- Cleaning up your transcript: If you should find yourself in trouble, academically or otherwise, you will want to do everything you can to keep it off your transcript. Probation, suspension—even a warning—can damage your future if it winds up on your transcript. Sanctions can interfere with your financial aid; they can prevent you from getting internships and fellowships; they can keep you from getting that all-important first job. A skilled attorney can help keep negative comments out of your record and may even be able to get past comments removed.
- Avoiding dismissal: No sanction is as serious as dismissal. It's hard enough to be asked to leave your program, but you also have to face the likelihood that your dental career is over. You'll find it hard to find another school willing to take you if you already have a dismissal on your record. Even if you do manage to find another place in another program, you'll have to start at the beginning, and your original dismissal will remain as a permanent black mark on your record. It's always in your best interest, then, to fight a dismissal. An attorney can help you plan your defense strategy, work with you to gather evidence and draft documents, and help you prepare to present your case.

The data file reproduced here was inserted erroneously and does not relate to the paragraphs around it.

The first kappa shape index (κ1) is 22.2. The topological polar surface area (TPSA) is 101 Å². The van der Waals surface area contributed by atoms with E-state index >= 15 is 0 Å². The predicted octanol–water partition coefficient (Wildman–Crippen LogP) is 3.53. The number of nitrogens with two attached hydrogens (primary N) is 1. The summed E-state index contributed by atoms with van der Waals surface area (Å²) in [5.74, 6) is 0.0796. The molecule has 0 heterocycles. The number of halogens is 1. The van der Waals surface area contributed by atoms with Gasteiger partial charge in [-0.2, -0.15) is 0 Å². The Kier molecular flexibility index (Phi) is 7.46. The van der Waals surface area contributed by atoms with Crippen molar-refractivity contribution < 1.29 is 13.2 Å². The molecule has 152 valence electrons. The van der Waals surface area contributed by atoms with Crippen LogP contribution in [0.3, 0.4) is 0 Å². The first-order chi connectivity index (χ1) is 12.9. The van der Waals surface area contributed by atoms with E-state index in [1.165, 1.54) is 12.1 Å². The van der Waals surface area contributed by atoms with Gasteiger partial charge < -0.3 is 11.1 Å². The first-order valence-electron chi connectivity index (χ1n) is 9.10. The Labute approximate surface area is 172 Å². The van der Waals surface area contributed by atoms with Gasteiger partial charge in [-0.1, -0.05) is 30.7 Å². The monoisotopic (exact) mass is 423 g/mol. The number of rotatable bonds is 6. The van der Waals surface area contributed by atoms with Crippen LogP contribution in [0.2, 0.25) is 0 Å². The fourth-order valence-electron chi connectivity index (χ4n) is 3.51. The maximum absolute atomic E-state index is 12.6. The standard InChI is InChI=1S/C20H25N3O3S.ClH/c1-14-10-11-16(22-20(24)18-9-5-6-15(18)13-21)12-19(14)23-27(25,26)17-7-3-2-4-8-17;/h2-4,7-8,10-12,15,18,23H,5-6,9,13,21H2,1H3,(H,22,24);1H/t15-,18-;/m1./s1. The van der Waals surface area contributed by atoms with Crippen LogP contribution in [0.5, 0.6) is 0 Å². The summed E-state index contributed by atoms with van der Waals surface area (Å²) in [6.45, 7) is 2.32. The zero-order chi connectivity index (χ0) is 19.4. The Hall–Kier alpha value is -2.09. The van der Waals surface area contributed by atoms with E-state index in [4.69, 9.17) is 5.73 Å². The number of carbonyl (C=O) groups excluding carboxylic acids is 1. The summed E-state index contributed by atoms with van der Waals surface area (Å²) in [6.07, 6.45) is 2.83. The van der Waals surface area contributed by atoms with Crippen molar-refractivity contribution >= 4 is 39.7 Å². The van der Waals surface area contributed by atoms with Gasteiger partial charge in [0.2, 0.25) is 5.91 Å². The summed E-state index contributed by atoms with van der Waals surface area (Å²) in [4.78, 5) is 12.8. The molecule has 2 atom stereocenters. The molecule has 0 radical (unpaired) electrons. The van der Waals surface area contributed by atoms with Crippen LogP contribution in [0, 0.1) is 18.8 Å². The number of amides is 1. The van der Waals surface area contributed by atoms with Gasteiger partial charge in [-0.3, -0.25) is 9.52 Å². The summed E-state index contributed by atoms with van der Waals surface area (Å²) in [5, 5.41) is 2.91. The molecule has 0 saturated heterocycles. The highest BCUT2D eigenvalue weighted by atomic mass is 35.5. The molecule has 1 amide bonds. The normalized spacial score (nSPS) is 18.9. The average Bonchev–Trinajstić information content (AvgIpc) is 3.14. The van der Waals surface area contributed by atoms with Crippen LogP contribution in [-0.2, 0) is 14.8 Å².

How Can Joseph D. Lento Help?
An attorney can be an invaluable resource during dental school, but that doesn't mean you can just turn to any local or family attorney. You need someone familiar with dental school curricula and procedures. You need someone who understands the law as it applies to higher education. You need someone practiced in talking to faculty and administrators.
You need Joseph D. Lento.
Joseph D. Lento is a fully-licensed, fully-qualified defense attorney who specializes in defending students in campus judicial cases. Over the years, Joseph D. Lento has represented hundreds of students in all types of cases. He knows the law, and he's a passionate defender of student rights.
If you're facing a sanction from your dental school, trust your case to someone who knows dental schools. Contact the Lento Law Firm today at 888-555-3686 or use our automated online form.